I decided to try a poem. The thing is, I don’t know anything about poetry. So, I looked online for various poem structures (most of which I could not understand). I came across this one called a name poem where you use the first letter of names to start the line. I remember doing something like this in high school, but I wanted to beef it up a little. So, I decided to make it longer and more complex than what the examples online typically were. My poem is below:
Many of the plants are out now Iridescent insects shine in the sun Slowly the berries start to ripen Thinking of their sweet taste makes me hunger Yet, I will not have their sweet taste for another month
Mechanically, the bees visit each flower Assembling pollen to pass it on to the next Retrospectively, I would have not taken these moments for granted I would have soaked these moments in Establishing these images as memories that would last far longer than the event
Major changes will happen soon Colors will change from vibrant greens to rich reds and yellows Nothing will escape the touch of the cool winds that will come Encroaching snow sprinkles the mountain tops Letting us all know just how close winter is Little longer, and the warm breezes will turn to frost Ice will replace waves and leaves will blanket the ground Soon things will change, but for now, I will enjoy these summer moments while they are here
“Red Wigglers in Apple” by Misty McNellis can be reused under the CC BY license
This work is licensed under the Creative Commons Attribution 4.0 International License. To view a copy of this license, visit http://creativecommons.org/licenses/by/4.0/.
*I wasn’t sure which mark I needed to put since the Creative Commons website used both on two different pages. So, I put them both. If you guys have feedback on which one is more appropriate to put, please let me know. The Creative Commons website suggested not putting a mark on the image so the image can be reused/transformed easier.
I chose the CC BY license because I wanted the public to have as much freedom as I could give them while still being able to write an ‘improper use’ scenario to fulfill this assignment—if I put this into the public domain like I wanted, I wouldn’t be able to have an improper use. I’m really not trying to protect this image from any kind of use. With the CC BY license, users would only need to give appropriate credit and would have the freedom to use and change the image however they wanted, even for commercial use.
Person A happens upon mistoid.com. They are looking through my blog posts and find this image of an apple covered with worms. They decide they want to use one of the worms in the image. So, they crop it out and make a little video of a worm crawling around and post it on Youtube. They give mistoid.com credit for the use of the worm image, provide a link to the license, and let people know that it was taken from an image (or some kind of reasonable explanation for how they used it). Person A took advantage of the creative commons license by adapting the material that I distributed.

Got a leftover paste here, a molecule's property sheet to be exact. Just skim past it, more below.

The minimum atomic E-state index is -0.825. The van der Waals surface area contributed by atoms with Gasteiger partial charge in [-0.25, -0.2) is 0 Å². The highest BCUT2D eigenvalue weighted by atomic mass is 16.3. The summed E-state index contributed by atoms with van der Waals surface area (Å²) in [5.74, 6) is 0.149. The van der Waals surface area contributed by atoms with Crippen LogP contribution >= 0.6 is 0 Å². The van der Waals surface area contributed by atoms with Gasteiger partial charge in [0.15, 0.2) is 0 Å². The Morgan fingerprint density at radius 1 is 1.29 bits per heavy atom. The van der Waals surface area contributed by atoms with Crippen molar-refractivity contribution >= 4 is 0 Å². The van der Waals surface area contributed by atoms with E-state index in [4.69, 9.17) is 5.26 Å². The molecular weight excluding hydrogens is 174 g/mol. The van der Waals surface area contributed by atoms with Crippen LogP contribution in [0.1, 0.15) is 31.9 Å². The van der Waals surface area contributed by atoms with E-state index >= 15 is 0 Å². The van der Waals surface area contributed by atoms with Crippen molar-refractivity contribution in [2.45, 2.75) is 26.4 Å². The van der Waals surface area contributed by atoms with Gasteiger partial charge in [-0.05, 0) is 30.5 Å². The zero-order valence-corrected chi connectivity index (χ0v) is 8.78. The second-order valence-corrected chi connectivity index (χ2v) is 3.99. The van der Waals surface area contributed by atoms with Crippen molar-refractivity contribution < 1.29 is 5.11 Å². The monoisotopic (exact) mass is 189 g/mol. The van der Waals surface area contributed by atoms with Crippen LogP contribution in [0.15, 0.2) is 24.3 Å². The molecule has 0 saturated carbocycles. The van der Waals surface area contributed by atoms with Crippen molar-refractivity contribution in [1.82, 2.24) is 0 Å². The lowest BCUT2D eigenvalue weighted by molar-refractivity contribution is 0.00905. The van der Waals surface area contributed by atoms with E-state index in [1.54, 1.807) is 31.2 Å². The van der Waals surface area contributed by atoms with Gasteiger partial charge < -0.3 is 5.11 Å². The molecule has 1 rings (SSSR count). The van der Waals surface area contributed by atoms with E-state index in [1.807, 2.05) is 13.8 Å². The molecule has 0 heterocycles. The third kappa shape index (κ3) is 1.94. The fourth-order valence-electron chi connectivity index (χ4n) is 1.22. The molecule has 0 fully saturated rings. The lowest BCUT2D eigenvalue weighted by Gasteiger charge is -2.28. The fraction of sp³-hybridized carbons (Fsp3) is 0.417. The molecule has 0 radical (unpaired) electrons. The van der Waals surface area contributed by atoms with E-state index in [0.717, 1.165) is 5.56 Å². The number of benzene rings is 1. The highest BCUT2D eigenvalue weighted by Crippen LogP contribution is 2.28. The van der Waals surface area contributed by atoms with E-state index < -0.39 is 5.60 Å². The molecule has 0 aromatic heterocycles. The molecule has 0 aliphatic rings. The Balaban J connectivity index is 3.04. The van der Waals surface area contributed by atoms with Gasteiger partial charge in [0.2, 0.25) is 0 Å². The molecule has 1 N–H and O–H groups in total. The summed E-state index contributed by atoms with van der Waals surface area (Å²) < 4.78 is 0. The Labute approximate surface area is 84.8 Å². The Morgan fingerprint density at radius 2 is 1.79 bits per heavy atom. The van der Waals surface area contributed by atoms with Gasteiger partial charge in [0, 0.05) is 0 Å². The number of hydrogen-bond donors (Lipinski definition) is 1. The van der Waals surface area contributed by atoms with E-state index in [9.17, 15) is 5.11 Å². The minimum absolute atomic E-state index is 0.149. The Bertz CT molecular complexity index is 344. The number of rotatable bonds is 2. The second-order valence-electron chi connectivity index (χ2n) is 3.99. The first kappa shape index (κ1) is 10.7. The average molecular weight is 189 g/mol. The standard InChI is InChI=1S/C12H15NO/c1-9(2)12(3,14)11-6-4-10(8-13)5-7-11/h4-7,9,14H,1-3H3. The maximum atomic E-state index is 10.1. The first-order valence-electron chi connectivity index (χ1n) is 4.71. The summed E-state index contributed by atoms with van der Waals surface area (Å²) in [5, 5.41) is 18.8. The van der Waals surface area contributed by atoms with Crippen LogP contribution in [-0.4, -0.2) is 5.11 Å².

Person B finds their way to mistoid.com, just like Person A did. They see the image of an apple full of worms and decide it would be funny to make a GIF of the image with all the worms moving. They make the GIF and post it on Reddit, but they don’t give any credit. By not giving credit, they are not adhering to the only terms of the license—attribution.
What if I found out about Person B’s Misdeeds?
If I were to discover Person B’s work (an improper use of my intellectual property), I would not do anything except share the url on my Facebook because I would think it was cool that someone did something with an image I produced. Now, I COULD let them know that they are not following the terms of the creative commons license and ask them to properly attribute me/mistoid.com, but in reality, I wouldn’t.
Vermicomposting. Have you heard of it before? If not, you’re not alone. Vermicomposting involves composting with worms, but not just any worms. Common earth worms have the tendency to dive down deep, which means they won’t be reaching the nutrients that are on the top layer of soil. Therefore, vermicomposting requires worms that tend to dwell towards the surface. This is where Red Wigglers come in. They tend to stay near the surface of the soil. This means that they can get to all the nice juices that come from the plants that you add to the compost. They’re not the only worm you can use in vermicomposting, but they are one of the most common species people use.